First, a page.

Contributor: Josefa Abdelnour
Dates of Travel: January 2014
The World Happiness Report ranked Denmark first in the world for happiness in 2016 and second in the world for happiness in 2017. This study explores the social foundations of happiness. And in Denmark, hygge plays an important part in social life. Hygge is a Danish concept that helps Danes get through the long, dark winter by living in the moment, gathering with loved ones, and embracing simple rituals. Hyggeligt activities include lighting a candle with dinner, brewing tea from loose leaves, baking simple cookies, lighting a fireplace, changing into comfy clothes, and crafting with children. Gestures don’t have to be elaborate to invoke coziness. One simply needs to make an effort to embrace life.
I visited Copenhagen with a friend in January of 2014 and experienced first hand why hygge is so important to getting through the winter there. We did not see the sun a single time the entire week we were there. The daylight hours were short and snow fell regularly. If you embrace togetherness, relaxation, indulgence, presence, and comfort — and do so with loved ones — winter days pass easily and joyfully.
If you are a lover of Scandinavian design, then Denmark is a shopping destination for you. Think elevated Ikea. You can wander along Copenhagen’s famous pedestrian shopping street, Strøget, which is a popular venue for street entertainment as well as the longest shopping area in Europe. I was like a kid in a candy store at Illums Bolighus and brought home many treasures by Design House Stockholm, Normann Copenhagen, Pipanella, and Danefae.
To explore other nearby towns and cities, there is an extensive railway system in Denmark. We took the train north to Helsingør, a city in eastern Denmark known for Kronborg Castle, where William Shakespeare’s play Hamlet is set. This magnificent castle is located on a strategically important site overlooking the Sund, the stretch of water between Denmark and Sweden. The Sund is the gateway to the Baltic Sea and from 1429 to 1857, Denmark controlled this passage thanks to Kronborg Castle.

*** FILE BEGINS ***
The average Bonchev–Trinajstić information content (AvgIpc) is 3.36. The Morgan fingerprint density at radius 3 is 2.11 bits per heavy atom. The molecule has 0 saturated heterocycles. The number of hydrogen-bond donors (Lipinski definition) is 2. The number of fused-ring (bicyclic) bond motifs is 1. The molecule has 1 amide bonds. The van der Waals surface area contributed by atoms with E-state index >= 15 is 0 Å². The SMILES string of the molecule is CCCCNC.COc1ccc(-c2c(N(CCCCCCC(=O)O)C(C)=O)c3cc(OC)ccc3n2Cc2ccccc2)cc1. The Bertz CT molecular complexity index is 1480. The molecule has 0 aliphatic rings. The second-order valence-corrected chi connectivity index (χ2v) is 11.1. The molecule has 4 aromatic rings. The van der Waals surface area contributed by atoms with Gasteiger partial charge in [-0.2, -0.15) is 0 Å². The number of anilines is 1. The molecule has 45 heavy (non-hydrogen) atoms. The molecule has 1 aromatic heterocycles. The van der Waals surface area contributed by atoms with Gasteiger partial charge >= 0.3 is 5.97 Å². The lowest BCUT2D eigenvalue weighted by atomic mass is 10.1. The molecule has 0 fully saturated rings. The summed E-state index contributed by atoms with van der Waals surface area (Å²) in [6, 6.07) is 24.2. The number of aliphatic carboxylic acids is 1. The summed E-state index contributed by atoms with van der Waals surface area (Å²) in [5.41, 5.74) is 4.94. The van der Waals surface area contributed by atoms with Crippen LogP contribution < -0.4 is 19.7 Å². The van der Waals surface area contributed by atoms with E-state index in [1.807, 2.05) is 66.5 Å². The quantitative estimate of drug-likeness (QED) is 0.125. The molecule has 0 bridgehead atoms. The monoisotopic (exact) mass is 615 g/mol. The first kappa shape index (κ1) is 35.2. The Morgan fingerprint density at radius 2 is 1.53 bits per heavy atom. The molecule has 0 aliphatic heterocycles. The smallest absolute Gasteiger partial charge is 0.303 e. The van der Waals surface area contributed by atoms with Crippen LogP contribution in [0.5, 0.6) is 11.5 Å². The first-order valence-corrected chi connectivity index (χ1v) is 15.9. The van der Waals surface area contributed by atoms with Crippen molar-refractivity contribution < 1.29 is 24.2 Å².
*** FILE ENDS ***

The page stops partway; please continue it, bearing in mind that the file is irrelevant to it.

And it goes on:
A short distance from Kronborg Catle, also on the waterfront, is the Maritime Museum of Denmark. This museum is worth the visit for its innovative and award winning architecture. Through both its exhibits and architecture, the museum reflect Denmark’s maritime history. Take for example the staircase. The individual steps invokes the ebb and flow of ocean waves. Descend these steps into the museum. The entire museum was built below ground around an old dry dock situated in front of Kronborg Castle. The architects were bound by rules to preserve views of the Castle, rules so strict that the building was not allowed to protrude even a meter above ground.
We headed north by train yet again to visit the Louisiana Museum of Modern Art, an ocean front museum featuring rotating exhibits by international artists.
We took another short train ride across the Öresund Bridge to arrive in Malmö, Sweeden in less than an hour.
In all my travels, dining at Restaurant AOC has been my most memorable out to eat experience. The restaurant is located in the vaulted cellar of a historic mansion dating back to the 17th century. Despite the striking setting, the food takes center stage. It is locally sourced and thus Nordic. And it was both unusual and delightful to my American palette. Each course is paired with wine from all over the world. Ingredients include items like Juniper berries, gooseberries, Nordic vanilla, Aronia berries, beech nut, new Danish potatoes, and Kornly cheese.
We underestimated the amount of time it would take to complete all the courses. We found ourselves hurrying through the last couple courses and running down the street to the Royal Danish Theatre where we watched a magnificent performance of the Russian Ballet Company.